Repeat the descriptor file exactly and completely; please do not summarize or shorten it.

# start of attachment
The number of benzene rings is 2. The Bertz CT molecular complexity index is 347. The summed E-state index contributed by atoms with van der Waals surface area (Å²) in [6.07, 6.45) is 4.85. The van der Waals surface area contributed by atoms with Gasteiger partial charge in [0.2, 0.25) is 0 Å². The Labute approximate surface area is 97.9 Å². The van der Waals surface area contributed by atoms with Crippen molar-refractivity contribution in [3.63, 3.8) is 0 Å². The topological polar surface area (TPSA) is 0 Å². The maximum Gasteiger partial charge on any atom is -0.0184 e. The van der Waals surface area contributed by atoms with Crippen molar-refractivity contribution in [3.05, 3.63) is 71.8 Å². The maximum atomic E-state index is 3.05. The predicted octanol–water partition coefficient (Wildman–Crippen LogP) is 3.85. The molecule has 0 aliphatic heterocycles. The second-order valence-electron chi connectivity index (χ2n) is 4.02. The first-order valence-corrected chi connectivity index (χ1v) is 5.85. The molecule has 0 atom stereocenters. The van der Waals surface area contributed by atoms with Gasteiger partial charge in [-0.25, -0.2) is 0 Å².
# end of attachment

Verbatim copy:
The number of benzene rings is 2. The Bertz CT molecular complexity index is 347. The summed E-state index contributed by atoms with van der Waals surface area (Å²) in [6.07, 6.45) is 4.85. The van der Waals surface area contributed by atoms with Gasteiger partial charge in [0.2, 0.25) is 0 Å². The Labute approximate surface area is 97.9 Å². The van der Waals surface area contributed by atoms with Crippen molar-refractivity contribution in [3.63, 3.8) is 0 Å². The topological polar surface area (TPSA) is 0 Å². The maximum Gasteiger partial charge on any atom is -0.0184 e. The van der Waals surface area contributed by atoms with Crippen molar-refractivity contribution in [3.05, 3.63) is 71.8 Å². The maximum atomic E-state index is 3.05. The predicted octanol–water partition coefficient (Wildman–Crippen LogP) is 3.85. The molecule has 0 aliphatic heterocycles. The second-order valence-electron chi connectivity index (χ2n) is 4.02. The first-order valence-corrected chi connectivity index (χ1v) is 5.85. The molecule has 0 atom stereocenters. The van der Waals surface area contributed by atoms with Gasteiger partial charge in [-0.25, -0.2) is 0 Å².